The 10-member Louisiana Racing Commission, which is responsible for overseeing the state's five tracks, is involved in conflicts of its own. Chairman Albert M. Stall and three other commission members run their horses at state tracks and until recently, the commission occupied offices in a bank owned by Roussel's father. In hopes of dispelling "a cloud of public doubt and suspicion," Louisiana Governor Dave Treen last month asked all the commissioners to resign, an invitation that only one of them has so far accepted. Three weeks ago the state ethics commission interpreted existing state law as forbidding 1) racing commissioners from running their own horses at Louisiana tracks and 2) any owner from running his horses at a track in which he has an interest of 25% or more.

Welcome though this ruling was, some state legislators are pushing for laws that would not only explicitly abolish the conflicts of interest but would also prevent officials from transferring ownership to relatives as a way of getting around such a prohibition. The Fair Grounds is the only Louisiana thoroughbred track at which members of top management run their own horses, and the presidents of the state's other tracks all favor the reform legislation. Louisiana Downs President Vincent Bartimo points out that he owns a prize filly but doesn't run her at his track because, "I think it's a conflict of interest. As president I am in complete charge of the track. Even if nothing is wrong, it looks bad."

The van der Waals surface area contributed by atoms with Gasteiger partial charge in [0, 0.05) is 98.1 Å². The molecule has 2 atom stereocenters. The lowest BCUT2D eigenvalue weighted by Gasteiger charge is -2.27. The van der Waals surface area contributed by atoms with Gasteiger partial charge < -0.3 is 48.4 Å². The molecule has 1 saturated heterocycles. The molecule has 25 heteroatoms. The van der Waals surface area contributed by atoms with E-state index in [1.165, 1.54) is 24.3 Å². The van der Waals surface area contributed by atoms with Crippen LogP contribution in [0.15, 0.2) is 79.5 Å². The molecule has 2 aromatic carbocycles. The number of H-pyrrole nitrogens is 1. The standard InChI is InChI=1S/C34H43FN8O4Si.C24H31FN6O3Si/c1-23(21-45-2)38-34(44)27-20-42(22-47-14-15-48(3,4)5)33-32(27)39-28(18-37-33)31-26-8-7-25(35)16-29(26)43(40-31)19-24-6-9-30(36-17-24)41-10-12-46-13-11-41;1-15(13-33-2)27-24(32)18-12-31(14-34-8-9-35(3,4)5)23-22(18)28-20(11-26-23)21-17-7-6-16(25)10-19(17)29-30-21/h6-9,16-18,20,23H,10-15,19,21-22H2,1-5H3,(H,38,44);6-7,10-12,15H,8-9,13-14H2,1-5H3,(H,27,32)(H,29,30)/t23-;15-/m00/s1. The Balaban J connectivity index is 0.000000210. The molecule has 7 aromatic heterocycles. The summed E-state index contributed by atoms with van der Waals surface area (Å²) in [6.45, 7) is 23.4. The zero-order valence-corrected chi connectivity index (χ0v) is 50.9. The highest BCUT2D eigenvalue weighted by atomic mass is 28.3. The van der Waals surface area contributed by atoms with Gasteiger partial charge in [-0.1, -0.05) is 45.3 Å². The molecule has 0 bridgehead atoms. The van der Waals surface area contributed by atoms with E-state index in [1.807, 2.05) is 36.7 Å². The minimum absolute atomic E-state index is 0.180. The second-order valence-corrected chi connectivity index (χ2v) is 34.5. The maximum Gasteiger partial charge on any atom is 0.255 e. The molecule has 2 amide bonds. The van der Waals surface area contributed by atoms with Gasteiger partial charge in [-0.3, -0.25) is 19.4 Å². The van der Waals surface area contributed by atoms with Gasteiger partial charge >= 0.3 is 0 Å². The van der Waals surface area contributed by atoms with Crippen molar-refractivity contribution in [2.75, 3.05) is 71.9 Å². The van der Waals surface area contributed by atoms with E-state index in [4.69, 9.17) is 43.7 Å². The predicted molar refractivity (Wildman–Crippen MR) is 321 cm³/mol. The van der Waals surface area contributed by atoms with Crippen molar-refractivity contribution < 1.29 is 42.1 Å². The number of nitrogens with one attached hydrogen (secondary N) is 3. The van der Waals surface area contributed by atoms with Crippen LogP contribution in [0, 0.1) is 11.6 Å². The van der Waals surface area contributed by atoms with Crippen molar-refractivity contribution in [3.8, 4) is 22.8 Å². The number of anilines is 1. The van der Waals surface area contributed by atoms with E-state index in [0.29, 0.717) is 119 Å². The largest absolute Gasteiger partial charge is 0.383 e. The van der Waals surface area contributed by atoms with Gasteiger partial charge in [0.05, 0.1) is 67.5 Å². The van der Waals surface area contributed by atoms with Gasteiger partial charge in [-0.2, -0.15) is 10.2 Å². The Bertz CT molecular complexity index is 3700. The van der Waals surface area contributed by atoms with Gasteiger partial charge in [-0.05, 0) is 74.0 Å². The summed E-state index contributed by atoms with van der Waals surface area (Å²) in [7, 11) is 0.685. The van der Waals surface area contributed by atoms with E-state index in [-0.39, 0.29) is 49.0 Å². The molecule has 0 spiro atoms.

Jigme Singye Wangchuk, the king of Bhutan, is the fourth Druk Gyalpo, or Dragon King, of his line. He's not too bad from the foul line, either. The ruler of the remote Himalayan kingdom shoe-horned between India and Tibet is a basketball freak who simply can't get enough of the game. The 25-year-old monarch got turned on to hoops while attending school in England, and he hones his skills by watching videotapes of NBA games that are sent to him, along with balls and sneakers, by the Bhutanese Mission to the United Nations. And according to Steve Nycum, he's the best player in his country.